What are you saying, anyway? You have to scream, you know. That’s because a group of guys is blasting our house with high-pressure water to clean it. Occasionally, they get a little over-zealous, like a human hurricane, and some of the water seeps in and I have to attack it with a bath towel.
But that doesn’t matter, really. After all, my so-called productivity is at an all-time low right now. Believe me, you don’t want to try to do thoughtful work when a small army of people is battering your walls with water, adjusting your water pressure upstairs, trimming your hedges and painting your porch. No, you just sit in front of the computer and try not to get too involved in what you’re doing, since a barrage of noise is about to strike yet again and some new person will be banging on the door with a new problem.
“Ruth!” It’s Herk, knocking on the front door. Herk likes to let me know whenever something has gone wrong and there’s yet another problem “we” need to address. In this case, “we” means Herk and his group will attend to it and I will pay for it. “Ruth! Have you noticed that stone wall that’s falling down in your backyard?”
No, of course, I haven’t noticed it. What stone wall? That’s because I specialize in not noticing things around the house — almost as successfully as my husband who, naturally, is out of town. He calls when the hoses are blasting the front of the house and someone else is hammering somewhere and Herk wants to know what we want to do with the crates in the “garden.” I use quotation marks, since the garden area has been a dump for years. But now we’re having it cleaned out and buffalo grass planted. It might have looked bad when it was a dump, but rank neglect is a lot cheaper than buffalo grass.
“You should try to work here!” I scream through the phone to my husband. He reminds me that we lived in the midst of a maelstrom of noise in New York. “Yeah, but we weren’t paying for it,” I say.
But … we are having all this done — all these repairs and improvements, this ongoing sturm und drang — because we’ve decided to sell our wonderful and charming house and move into a downtown condo. I don’t think I could have agreed to this move (having long announced my intention to be removed from it feet first) if we hadn’t spent the year in New York. And noticed we don’t need nearly the room we have. And realized we aren’t yard or garden or even “garden” people. And somehow, simultaneously, agreed that yes, it’s a time in our life when we should move on.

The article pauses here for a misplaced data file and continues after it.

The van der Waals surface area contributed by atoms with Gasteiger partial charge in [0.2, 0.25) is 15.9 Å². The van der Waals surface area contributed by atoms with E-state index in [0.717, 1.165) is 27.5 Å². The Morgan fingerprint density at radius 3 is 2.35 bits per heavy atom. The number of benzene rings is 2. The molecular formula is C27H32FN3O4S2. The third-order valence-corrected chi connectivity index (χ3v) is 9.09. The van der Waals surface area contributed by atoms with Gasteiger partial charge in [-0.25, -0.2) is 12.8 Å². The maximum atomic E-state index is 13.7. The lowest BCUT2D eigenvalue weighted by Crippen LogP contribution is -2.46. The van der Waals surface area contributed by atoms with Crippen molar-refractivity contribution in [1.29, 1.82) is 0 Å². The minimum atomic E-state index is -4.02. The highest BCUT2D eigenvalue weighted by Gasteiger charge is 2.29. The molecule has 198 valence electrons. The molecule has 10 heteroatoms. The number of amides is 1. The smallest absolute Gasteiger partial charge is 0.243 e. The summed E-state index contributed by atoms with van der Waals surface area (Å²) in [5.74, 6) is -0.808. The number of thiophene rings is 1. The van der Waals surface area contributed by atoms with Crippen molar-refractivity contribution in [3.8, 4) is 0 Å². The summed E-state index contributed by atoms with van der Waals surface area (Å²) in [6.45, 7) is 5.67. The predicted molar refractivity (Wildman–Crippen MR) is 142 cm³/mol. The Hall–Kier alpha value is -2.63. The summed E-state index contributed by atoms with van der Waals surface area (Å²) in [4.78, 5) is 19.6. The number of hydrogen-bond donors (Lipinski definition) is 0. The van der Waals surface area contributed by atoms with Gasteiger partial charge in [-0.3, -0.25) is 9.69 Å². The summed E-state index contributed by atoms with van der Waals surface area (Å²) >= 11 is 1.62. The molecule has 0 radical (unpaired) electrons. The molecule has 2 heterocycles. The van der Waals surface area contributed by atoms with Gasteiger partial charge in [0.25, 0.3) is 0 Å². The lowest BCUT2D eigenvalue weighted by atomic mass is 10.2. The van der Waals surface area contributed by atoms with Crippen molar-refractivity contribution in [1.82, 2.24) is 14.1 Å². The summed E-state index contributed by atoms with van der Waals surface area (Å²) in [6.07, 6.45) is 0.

All of which is why work is harder and why my ability to concentrate borders on the pathetic. I love the illusion of stability, cling to it desperately, and right now, it’s slipping through my fingers and costing us a fortune.
“Ruth!” It’s Herk again, with a new problem. The chainsaw wails, the water blasts, I traipse back to the front door. Maybe, I am thinking, I prefer the noise. It distracts me from the great and meaningful change we’re making, which is hard for a person like me who loathes change. I’m no good at dismantling, even if that’s what I’m doing. I want to mantle, instead — but I just looked it up and it’s not even a verb.
(Copyright 2010 by Ruth Pennebaker)
Read one of my favorite posts about pregnancy, War and Peace and looking busy